I didn’t lose any loved ones in the 9/11 attacks. I didn’t lose loved ones fighting in Iraq or Afghanistan. Many did. Their lives were forever changed by 9/11. But most of our lives weren’t. 9/11 is Pearl Harbor or the JFK assassination, a horrible moment in our nation’s history and little else. It’s some incredible images and a chance to ask “where were you when?” and a hassle when we go to the airport. Meanwhile our enemies are plotting the next attack and we’re busy playing fantasy football and voting for Dancing With the Stars contestants.
I’m not opposed to various forms of entertainment. In fact, one of the ways we have “defeated” terrorists is by not letting them take away our way of life. We refuse to live in fear. And rightly so. This isn’t Israel, where every “pregnant” woman might be hiding a bomb and where you have to wonder what’s in that guy’s backpack or under his coat. At least, not yet. And we have better security than you or I could possibly imagine. Our men and women in uniform—military, law enforcement, intelligence—are some of the bravest and best we have, and they do incredible work. I mean INCREDIBLE work. But they are not foolproof. They are not infallible. Because the terrorists do some pretty good work too. And they are persistent, willing to die for what they believe, and growing. Think we’re safe? Remember the Boston Marathon or the Fort Hood shooting? Are you sure all the illegal aliens streaming across our border are refugees? Have you seen how leaders of other countries defy our President? America is still a great nation, but to think we aren’t vulnerable to another attack, to think that “they wouldn’t dare” or aren’t capable, is foolish and dangerous.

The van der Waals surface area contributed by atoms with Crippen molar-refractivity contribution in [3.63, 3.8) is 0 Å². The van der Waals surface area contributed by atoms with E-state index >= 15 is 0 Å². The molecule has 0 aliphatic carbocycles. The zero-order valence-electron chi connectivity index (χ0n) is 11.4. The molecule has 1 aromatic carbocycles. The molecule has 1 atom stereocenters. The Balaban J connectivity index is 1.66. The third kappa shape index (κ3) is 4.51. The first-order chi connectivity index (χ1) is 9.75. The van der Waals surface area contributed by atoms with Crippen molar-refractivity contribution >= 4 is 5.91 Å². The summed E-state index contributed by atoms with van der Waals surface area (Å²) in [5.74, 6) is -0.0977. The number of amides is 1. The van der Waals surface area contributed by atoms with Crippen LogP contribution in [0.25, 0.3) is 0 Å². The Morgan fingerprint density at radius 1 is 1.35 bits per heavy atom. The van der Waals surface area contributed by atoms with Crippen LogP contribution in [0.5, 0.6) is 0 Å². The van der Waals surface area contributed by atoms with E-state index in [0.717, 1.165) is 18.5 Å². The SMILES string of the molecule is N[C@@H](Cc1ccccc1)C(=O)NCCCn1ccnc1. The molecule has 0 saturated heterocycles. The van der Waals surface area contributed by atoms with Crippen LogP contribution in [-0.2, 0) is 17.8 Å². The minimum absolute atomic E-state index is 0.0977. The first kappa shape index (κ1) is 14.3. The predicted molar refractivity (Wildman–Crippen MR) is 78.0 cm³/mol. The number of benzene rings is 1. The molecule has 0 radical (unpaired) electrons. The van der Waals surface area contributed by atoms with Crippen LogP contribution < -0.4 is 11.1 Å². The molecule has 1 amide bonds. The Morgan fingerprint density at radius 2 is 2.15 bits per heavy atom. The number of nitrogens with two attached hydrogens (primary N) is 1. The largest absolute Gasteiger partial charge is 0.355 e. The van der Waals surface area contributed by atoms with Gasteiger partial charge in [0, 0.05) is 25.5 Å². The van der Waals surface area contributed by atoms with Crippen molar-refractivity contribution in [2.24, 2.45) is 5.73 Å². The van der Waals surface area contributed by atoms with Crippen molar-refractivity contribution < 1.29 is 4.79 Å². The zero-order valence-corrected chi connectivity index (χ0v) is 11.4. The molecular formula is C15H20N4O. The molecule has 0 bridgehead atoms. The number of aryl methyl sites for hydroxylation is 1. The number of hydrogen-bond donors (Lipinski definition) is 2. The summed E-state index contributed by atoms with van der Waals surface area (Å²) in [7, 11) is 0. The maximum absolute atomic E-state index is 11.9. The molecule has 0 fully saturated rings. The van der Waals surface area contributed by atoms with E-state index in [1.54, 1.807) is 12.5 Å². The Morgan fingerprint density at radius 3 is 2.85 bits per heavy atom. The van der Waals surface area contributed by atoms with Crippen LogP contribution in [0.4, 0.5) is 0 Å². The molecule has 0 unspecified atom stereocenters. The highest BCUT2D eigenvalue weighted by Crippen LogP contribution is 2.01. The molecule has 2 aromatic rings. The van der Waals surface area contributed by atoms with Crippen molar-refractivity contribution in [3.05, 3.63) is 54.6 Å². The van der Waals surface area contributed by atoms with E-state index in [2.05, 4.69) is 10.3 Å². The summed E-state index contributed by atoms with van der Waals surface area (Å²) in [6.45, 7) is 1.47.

So what do we do? I don’t want to live in terror, looking for a jihadist under every bush. I also don’t want—because of political policy, personal indifference, or forgetful ignorance—to go through another 9/11. I certainly hope that isn’t what’s required to wake us up. But more and more, I fear it might be.
I thought long and hard about this post, writing and rewriting, pondering what I wanted to say. And I concluded that I can’t say it much better than Darryl Worley already did. His song’s a decade old, and a few of the lyrics reflect that. But it is incredibly pertinent, perhaps more so as time has gone by.
What do we do? For starters, as the anniversary of 9/11 approaches, take a few minutes, listen to this song, and ask yourself if you’ve forgotten.